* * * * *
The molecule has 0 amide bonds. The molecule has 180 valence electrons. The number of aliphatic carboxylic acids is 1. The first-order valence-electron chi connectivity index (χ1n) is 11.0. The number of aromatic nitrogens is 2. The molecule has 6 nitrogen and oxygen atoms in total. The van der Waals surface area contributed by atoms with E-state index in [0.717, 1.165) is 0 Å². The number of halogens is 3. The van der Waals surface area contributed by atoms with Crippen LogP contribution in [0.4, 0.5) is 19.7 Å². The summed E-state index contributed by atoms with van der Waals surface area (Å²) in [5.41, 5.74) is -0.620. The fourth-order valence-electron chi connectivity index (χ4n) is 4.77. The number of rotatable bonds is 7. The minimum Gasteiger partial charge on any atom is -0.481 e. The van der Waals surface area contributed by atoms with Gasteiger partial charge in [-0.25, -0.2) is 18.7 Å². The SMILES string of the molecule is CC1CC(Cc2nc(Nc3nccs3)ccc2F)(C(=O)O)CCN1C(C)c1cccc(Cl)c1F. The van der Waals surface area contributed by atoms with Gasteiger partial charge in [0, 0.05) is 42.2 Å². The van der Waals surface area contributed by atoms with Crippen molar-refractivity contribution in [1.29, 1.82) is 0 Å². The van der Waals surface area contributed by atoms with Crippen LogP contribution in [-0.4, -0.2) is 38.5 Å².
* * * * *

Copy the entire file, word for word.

The molecule has 0 amide bonds. The molecule has 180 valence electrons. The number of aliphatic carboxylic acids is 1. The first-order valence-electron chi connectivity index (χ1n) is 11.0. The number of aromatic nitrogens is 2. The molecule has 6 nitrogen and oxygen atoms in total. The van der Waals surface area contributed by atoms with E-state index in [0.717, 1.165) is 0 Å². The number of halogens is 3. The van der Waals surface area contributed by atoms with Crippen LogP contribution in [0.4, 0.5) is 19.7 Å². The summed E-state index contributed by atoms with van der Waals surface area (Å²) in [5.41, 5.74) is -0.620. The fourth-order valence-electron chi connectivity index (χ4n) is 4.77. The number of rotatable bonds is 7. The minimum Gasteiger partial charge on any atom is -0.481 e. The van der Waals surface area contributed by atoms with Gasteiger partial charge in [-0.25, -0.2) is 18.7 Å². The SMILES string of the molecule is CC1CC(Cc2nc(Nc3nccs3)ccc2F)(C(=O)O)CCN1C(C)c1cccc(Cl)c1F. The van der Waals surface area contributed by atoms with Gasteiger partial charge in [0, 0.05) is 42.2 Å². The van der Waals surface area contributed by atoms with Crippen molar-refractivity contribution in [1.29, 1.82) is 0 Å². The van der Waals surface area contributed by atoms with Crippen LogP contribution in [-0.4, -0.2) is 38.5 Å².